Fibre backbone cables spreading across the continent should lead to cheaper traffic between countries
With the arrival of six international fibre cables over the next two years, the race is on to provide national fibre backbones and competitive connections between countries. There have been for announcements this week that show that the arrival of these international cables has sparked a wave of fibre build-outs. These new routes should lead to both cheaper national backhaul rates and the switching of inter-country traffic from international to regional routings. Russell Southwood looks at what happened this week and what it means for carriers and bandwidth users.
There were four national backbone and inter-country announcements this week affecting Cameroon, the Indian Ocean islands, Rwanda and Togo. All are part of the wider pattern of African carriers gearing up to make the change from having very little fibre capacity to having more than they know what to do with.
This week the none-too-effective Government incumbent Camtel announced that it will build a 5,600 kms national fibre backbone across the country. At present there are only two fibre routes with the romantic names D1 (Douala-Edéa-Nkondjock-Matomb-Mbankomo-Yaoundé) and D2 (Douala-Mbanga-Nkongsamba-Bafang-Baham-Bafoussam-Bandjoun-Bangangté-Bafia-Obala-Yaoundé).
The first phase of the project is to extend the fibre network to the country’s ten region capitals. The budget for the project is FCFA 76 billion and with contracters Sagem and Alcatel, Camtel anticipates that by 2012 it will have laid 3,000 kilometres. According to Camtel, one of the objectives of the project is to lower its national backbone operating costs.
For budget reasons, some of the links will be microwave initially: for example, between Buea and Bamenda, and also between Bafoussam and Ngaoundéré. It aims to lay the cable in trenches alongside roads, particularly as part of the national road building programme. No mention has been made of the existing fibre that the Cameroonian power utility already has that it would like to licence. Why not?
In the south, there will be two extensions; one to Mbalmayo and the other to Nyong. These will then link to three other countries: Gabon, Congo-Brazzaville and Equatorial Guinea. The World Bank is providing financial assistance for this part of the work as well also funding links to Chad, Central African Republic (which has thus far been on no-one’s list to connect to) and DRC.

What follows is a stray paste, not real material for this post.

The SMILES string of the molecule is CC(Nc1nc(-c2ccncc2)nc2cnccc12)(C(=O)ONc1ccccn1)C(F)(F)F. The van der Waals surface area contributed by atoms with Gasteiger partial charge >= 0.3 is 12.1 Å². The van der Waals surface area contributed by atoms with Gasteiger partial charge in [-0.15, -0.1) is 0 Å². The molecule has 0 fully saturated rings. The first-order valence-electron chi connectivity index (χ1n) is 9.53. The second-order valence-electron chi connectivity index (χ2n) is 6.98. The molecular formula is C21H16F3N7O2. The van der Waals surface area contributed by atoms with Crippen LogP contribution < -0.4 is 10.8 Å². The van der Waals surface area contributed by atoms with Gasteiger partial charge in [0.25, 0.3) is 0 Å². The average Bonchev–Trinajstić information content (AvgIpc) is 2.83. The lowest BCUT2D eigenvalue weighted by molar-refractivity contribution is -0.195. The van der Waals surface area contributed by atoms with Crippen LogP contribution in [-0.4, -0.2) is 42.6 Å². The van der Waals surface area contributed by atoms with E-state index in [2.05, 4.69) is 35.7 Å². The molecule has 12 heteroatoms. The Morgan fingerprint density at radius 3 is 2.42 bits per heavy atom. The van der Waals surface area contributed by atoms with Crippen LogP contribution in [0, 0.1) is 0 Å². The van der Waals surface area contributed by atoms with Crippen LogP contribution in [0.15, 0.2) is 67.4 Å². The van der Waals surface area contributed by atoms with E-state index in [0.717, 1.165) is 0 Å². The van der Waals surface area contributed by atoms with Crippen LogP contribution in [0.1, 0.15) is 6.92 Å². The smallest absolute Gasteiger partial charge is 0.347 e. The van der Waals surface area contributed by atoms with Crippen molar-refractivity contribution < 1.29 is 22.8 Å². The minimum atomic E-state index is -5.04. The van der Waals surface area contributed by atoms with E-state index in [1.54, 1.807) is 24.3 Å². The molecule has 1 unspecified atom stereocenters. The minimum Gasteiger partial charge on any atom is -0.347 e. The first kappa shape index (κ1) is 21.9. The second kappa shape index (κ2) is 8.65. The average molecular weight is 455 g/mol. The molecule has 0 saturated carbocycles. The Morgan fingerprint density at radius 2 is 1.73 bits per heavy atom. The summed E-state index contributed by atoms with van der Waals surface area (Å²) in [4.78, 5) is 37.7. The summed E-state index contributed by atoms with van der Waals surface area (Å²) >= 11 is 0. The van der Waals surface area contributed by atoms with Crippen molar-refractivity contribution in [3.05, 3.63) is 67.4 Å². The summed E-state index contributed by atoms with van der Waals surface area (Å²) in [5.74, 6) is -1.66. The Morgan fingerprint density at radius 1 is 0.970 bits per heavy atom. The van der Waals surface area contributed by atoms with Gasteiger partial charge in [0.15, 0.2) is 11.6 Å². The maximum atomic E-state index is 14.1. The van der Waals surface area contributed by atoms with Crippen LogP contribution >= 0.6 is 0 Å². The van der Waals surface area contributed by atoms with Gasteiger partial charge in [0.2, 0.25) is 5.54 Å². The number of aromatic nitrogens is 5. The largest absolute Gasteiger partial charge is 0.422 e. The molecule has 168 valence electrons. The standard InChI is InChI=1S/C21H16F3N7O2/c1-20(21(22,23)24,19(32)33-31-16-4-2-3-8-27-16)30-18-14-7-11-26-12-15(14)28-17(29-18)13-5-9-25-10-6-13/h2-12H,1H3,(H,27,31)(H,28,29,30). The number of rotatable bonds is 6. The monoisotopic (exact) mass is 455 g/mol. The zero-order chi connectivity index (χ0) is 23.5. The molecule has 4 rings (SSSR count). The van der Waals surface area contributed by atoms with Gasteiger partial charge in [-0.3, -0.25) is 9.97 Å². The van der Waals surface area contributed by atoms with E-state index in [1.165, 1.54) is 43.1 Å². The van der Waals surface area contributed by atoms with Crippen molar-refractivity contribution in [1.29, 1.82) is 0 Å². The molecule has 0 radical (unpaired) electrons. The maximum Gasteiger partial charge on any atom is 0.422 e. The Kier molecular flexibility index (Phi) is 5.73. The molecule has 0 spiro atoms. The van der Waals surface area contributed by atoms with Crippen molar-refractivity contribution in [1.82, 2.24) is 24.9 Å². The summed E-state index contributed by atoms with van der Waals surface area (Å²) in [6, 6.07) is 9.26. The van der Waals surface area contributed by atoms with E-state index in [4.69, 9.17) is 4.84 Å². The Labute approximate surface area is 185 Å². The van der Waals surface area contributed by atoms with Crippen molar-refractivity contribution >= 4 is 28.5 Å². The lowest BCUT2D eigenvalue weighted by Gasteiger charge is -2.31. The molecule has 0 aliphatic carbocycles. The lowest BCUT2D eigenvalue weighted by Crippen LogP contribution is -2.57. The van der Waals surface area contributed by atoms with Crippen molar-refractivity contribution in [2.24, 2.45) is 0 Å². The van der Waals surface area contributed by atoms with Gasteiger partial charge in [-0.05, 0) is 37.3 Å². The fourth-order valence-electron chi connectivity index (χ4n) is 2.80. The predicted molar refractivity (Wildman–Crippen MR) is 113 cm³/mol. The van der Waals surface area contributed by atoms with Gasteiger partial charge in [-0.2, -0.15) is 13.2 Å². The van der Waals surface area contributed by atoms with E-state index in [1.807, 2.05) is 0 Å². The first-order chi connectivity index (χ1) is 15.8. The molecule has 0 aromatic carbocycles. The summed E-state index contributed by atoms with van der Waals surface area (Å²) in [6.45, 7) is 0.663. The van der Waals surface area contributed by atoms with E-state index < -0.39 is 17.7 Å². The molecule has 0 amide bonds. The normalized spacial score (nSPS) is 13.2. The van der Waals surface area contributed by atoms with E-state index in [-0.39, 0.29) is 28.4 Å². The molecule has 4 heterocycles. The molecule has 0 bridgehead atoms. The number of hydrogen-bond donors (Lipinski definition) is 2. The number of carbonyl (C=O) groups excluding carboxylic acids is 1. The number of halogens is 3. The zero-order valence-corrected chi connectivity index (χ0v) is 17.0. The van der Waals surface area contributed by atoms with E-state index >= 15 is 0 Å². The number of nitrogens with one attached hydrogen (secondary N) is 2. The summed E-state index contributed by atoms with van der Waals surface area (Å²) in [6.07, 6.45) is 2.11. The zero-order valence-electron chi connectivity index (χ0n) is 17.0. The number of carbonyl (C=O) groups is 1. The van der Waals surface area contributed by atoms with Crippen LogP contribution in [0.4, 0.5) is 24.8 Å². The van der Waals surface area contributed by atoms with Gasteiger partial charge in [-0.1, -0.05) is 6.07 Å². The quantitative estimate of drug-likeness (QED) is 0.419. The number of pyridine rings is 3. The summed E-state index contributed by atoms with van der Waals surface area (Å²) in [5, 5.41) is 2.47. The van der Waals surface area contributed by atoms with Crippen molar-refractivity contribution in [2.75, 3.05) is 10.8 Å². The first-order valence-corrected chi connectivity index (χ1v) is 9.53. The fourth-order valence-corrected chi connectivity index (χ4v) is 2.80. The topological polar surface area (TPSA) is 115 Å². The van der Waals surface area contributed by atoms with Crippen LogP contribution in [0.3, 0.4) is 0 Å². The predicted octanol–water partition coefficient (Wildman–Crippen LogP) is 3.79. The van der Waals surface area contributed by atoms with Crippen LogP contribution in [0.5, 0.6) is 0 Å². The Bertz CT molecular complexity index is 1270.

This week Orange Madagascar (in consortium with Mauritius Telecom and its parent company) announced that it had completed the Lion cable project that from a landing station at Toamasina will connect the island to several of its neighbours and on to the east coast cable landing stations. The 1,800 km cable offers 1.3 Tbps connects Madagascar, Reunion and Maritius. It is promising to cut existing tariffs by five times. Although essentially a France Telecom cable, it will be forced to be competitive.
In Reunion this has been imposed by the French regulator ARCEP which bought down the price of capacity on the SAFE cable to US$410 per mbps and in Mauritius, the Government has said that any licensed landing station will have to be offered on an open access basis. Talks are proceeding in Madagascar as to what basis it will be licensed on.
Also this week the Minister in Charge of Science and Technology in the Office of the President in Rwanda, Prof. Romain Murenzi made much hoopla about connecting to Uganda and Kenya to receive the new international capacity from Kenya. There are two routes to Uganda (Rwandatel and MTN) and both will be connected shortly. There is a project (again World Bank funded - US$24 million) to connect to Burundi which will also build a national fibre backbone. Rwanda itself has employed Korea Telecom to build its national fibre backbone.Rwanda is represented in the EASSy consortium by MTN Rwanda and Rwandatel and Altech will be the national POP for the Seacom cable.
Finally at the local level Togo Telecom becomes the second telco (after Mauritius Telecom) to implement a fibre-to-the-curb solution: the contractor, ECI Telecom will put in place the network architecture to build out to 300 cabinets across the country. There are also two fibre to the home solutions that are currently building: 21st Century in Lagos and Algerie Telecom. These solutions will take high levels of bandwidth direct to the company and the home, enabling applications like IP-TV.
Two things should flow from these kinds of developments. Firstly, with international bandwidth arriving at the landing station, the prices offered must cause both carriers and their customers (particularly the larger ones) to reflect on the strange disparity between the relatively cheap international bandwidth (on a dollar per kms basis) and the much higher cost of national backbone capacity on the same basis. Arguably terrestrial fibre capacity is more expensive to operate than international submarine capacity but not that much more expensive.
Secondly, the current default position for traffic routing between African countries- particularly for voice traffic - reflects the reality referred to above. It is cheaper to route via London and New York and the higher your volume of minutes, the better your marginal discounts. However, with an increasing number of cross-border routes and with a small number for which there are competitive operators, it must soon be time to reconsider the default position.
For if operators can get regional fibre prices down to the same or below the international level, they will not have to pay for international fibre or satellite capacity in dollars, thus making potentially significant savings for themselves. A stronger US dollar simply reinforces this argument.